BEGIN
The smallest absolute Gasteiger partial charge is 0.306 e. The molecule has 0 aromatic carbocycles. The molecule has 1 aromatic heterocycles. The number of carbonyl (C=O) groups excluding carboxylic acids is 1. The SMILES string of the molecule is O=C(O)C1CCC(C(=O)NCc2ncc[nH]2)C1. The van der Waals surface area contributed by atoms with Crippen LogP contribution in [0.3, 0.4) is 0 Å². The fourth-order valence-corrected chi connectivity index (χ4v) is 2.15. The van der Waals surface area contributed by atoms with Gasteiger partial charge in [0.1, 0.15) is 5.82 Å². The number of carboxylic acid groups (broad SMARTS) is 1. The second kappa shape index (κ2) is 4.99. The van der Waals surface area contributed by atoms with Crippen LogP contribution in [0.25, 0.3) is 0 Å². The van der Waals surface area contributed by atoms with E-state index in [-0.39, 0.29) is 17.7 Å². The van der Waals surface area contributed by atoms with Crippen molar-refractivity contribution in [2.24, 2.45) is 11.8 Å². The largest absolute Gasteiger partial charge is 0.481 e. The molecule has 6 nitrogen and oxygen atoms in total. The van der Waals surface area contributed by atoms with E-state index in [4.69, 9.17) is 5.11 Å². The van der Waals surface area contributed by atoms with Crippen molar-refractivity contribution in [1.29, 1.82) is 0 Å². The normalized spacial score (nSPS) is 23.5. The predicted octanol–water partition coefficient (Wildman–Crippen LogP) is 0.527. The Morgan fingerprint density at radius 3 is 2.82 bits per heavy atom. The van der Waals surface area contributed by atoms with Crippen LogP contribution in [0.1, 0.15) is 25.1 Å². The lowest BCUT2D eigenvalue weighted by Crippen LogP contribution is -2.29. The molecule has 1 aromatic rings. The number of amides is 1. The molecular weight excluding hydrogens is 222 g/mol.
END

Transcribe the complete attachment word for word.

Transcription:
The smallest absolute Gasteiger partial charge is 0.306 e. The molecule has 0 aromatic carbocycles. The molecule has 1 aromatic heterocycles. The number of carbonyl (C=O) groups excluding carboxylic acids is 1. The SMILES string of the molecule is O=C(O)C1CCC(C(=O)NCc2ncc[nH]2)C1. The van der Waals surface area contributed by atoms with Crippen LogP contribution in [0.3, 0.4) is 0 Å². The fourth-order valence-corrected chi connectivity index (χ4v) is 2.15. The van der Waals surface area contributed by atoms with Gasteiger partial charge in [0.1, 0.15) is 5.82 Å². The number of carboxylic acid groups (broad SMARTS) is 1. The second kappa shape index (κ2) is 4.99. The van der Waals surface area contributed by atoms with Crippen LogP contribution in [0.25, 0.3) is 0 Å². The van der Waals surface area contributed by atoms with E-state index in [-0.39, 0.29) is 17.7 Å². The van der Waals surface area contributed by atoms with Crippen molar-refractivity contribution in [2.24, 2.45) is 11.8 Å². The largest absolute Gasteiger partial charge is 0.481 e. The molecule has 6 nitrogen and oxygen atoms in total. The van der Waals surface area contributed by atoms with E-state index in [4.69, 9.17) is 5.11 Å². The van der Waals surface area contributed by atoms with Crippen molar-refractivity contribution in [1.29, 1.82) is 0 Å². The normalized spacial score (nSPS) is 23.5. The predicted octanol–water partition coefficient (Wildman–Crippen LogP) is 0.527. The Morgan fingerprint density at radius 3 is 2.82 bits per heavy atom. The van der Waals surface area contributed by atoms with Crippen LogP contribution in [0.1, 0.15) is 25.1 Å². The lowest BCUT2D eigenvalue weighted by Crippen LogP contribution is -2.29. The molecule has 1 aromatic rings. The number of amides is 1. The molecular weight excluding hydrogens is 222 g/mol.